Agrivoltaics: A Game Changer For Land Use In Renewable Energy

The renewable revolution is facing a major land use issue that threatens to seriously impede the growth trajectory of the clean energy sector. Mass-scale renewable energy infrastructure like wind and solar farms take up much more land area than traditional fossil fuel production plants, and the sector is increasingly competing for land with other major industries including agriculture. Going forward, the renewables sector will have to get creative about using land more efficiently and in a more collaborative manner with other major land users.

Late last year, global management consulting firm McKinsey & Company released an analytic report that included land shortages as one of three key challenges facing the renewable revolution, along with miles of bureaucratic red tape and woefully under-prepared power grids. Solar and wind farms need huge tracts of land to operate at scale, and there is often fierce competition for parcels of such scale, driving up prices for renewable energy developers. “Utility-scale solar and wind farms require at least ten times as much space per unit of power as coal- or natural gas-fired power plants, including the land used to produce and transport the fossil fuels,” McKinsey reports, adding that “ wind turbines are often placed half a mile apart, while large solar farms span thousands of acres.”

One of the most promising solutions to this key issue is agricultural photovoltaics (AV), also called agrivoltaics, a practice in which crops and renewable energy production take place on the same land, working symbiotically. The plants benefit from the shade of solar panels, while the plants release water through transpiration, cooling the air around the panels and effectively increasing their efficiency.

AV is not a new concept, however. So why hasn’t it been taken off since its development in the 1980s? While optimizing the system to meet the needs of both systems – solar energy production and agriculture – seems straightforward on paper, in reality it isn’t that simple. Both plants and solar panels need a lot of sun, and making sure that everything gets what it needs can get a little complicated. “A pressing question is how AV technology can maximize crop productivity and energy generation while minimizing plant water loss and irrigation needs,” recently reported. That’s a lot to ask for on a piece of land.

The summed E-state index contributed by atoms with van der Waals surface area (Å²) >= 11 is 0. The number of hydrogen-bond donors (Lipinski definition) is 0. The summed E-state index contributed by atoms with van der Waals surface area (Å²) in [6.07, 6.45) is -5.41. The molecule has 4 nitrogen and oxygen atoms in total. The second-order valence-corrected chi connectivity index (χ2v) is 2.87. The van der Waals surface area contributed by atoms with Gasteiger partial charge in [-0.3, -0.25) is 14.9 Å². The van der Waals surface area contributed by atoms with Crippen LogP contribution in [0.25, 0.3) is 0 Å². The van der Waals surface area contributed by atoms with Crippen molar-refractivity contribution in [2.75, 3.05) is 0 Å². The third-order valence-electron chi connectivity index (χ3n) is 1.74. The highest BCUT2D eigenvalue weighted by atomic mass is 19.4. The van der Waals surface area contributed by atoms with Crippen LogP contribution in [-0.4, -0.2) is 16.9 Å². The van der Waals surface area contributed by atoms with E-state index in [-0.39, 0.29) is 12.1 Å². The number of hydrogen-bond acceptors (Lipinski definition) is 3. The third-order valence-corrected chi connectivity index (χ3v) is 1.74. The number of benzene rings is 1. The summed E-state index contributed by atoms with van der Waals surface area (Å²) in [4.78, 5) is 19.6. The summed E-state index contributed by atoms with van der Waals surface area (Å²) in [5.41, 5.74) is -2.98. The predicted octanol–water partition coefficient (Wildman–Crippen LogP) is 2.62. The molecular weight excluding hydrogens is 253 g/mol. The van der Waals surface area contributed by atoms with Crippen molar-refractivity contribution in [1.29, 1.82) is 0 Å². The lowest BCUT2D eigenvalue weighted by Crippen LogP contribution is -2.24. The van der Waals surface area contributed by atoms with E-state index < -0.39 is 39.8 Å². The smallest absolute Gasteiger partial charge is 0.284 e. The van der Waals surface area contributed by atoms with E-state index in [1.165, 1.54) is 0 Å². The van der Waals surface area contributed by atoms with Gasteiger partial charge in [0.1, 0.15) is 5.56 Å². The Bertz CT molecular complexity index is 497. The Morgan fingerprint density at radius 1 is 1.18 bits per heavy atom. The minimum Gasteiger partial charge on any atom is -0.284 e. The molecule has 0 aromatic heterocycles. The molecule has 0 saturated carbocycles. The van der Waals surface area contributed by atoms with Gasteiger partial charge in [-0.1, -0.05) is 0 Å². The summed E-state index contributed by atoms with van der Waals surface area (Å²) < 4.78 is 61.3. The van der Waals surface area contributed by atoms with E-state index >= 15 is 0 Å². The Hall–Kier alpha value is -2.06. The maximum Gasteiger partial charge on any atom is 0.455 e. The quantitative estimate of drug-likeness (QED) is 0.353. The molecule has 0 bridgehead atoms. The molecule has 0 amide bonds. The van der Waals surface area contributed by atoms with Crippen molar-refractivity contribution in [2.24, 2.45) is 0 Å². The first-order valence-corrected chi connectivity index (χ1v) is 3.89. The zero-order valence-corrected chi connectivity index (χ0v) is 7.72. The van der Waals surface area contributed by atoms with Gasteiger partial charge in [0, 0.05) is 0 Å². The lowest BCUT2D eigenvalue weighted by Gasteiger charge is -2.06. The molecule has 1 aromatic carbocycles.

Scientists are busily looking into how to design efficient AV systems capable of striking this kind of a balance at scale. One potential solution, proposed by researchers from the University of California Davis, is to divide light into different wavelengths, directing different parts of the light to different uses, such as red light for crops to photosynthesize, and blue light for solar panels. The study, which was published late last year in the scientific journal Earth’s Future, employed a mathematical framework to quantify how different kinds of plants use different wavelengths of light in their photosynthesis processes.

Modeled plant typologies included variables such as shade tolerance and leaf area, and findings indicate that the ideal candidate crops for AV are those that are shade tolerant and also have a large aboveground leaf area. The shade tolerance lends itself to life under a solar panel, while the large leaf area allows for greater solar uptake. Additionally, a larger overall plant size was correlated with greater respiration costs – another key component of the study, which was also concerned with efficient water use. Findings suggested that great candidates for AV include larger plants with lots of leaves such as arugula, kale, and tomatoes.

While AV has not been employed at scale yet, some AV pilot projects are already being implemented around the world. In Germany, farmers are growing hay in the furrows between rows of standing solar panels. In France, grapevines are grown in the shade of solar panels on vineyards, and in Japan tea leaves are benefitting from panel-produced shade. There are other related innovations in shared use systems as well, including sheep that share their pastures with solar panels in Canada and Australia, and apiaries that allow imperiled honeybees to share space on solar farms in the United States.

The potential benefits of advancing and scaling AV are enormous, and could positively change agriculture as well as the renewable energy industry. “We cannot feed 2 billion more people in 30 years by being just a little more water-efficient and continuing as we do,” said corresponding author Majdi Abou Najm. “We need something transformative, not incremental. If we treat the sun as a resource, we can work with shade and generate electricity while producing crops underneath. Kilowatt hours become a secondary crop you can harvest.”

By Haley Zaremba for

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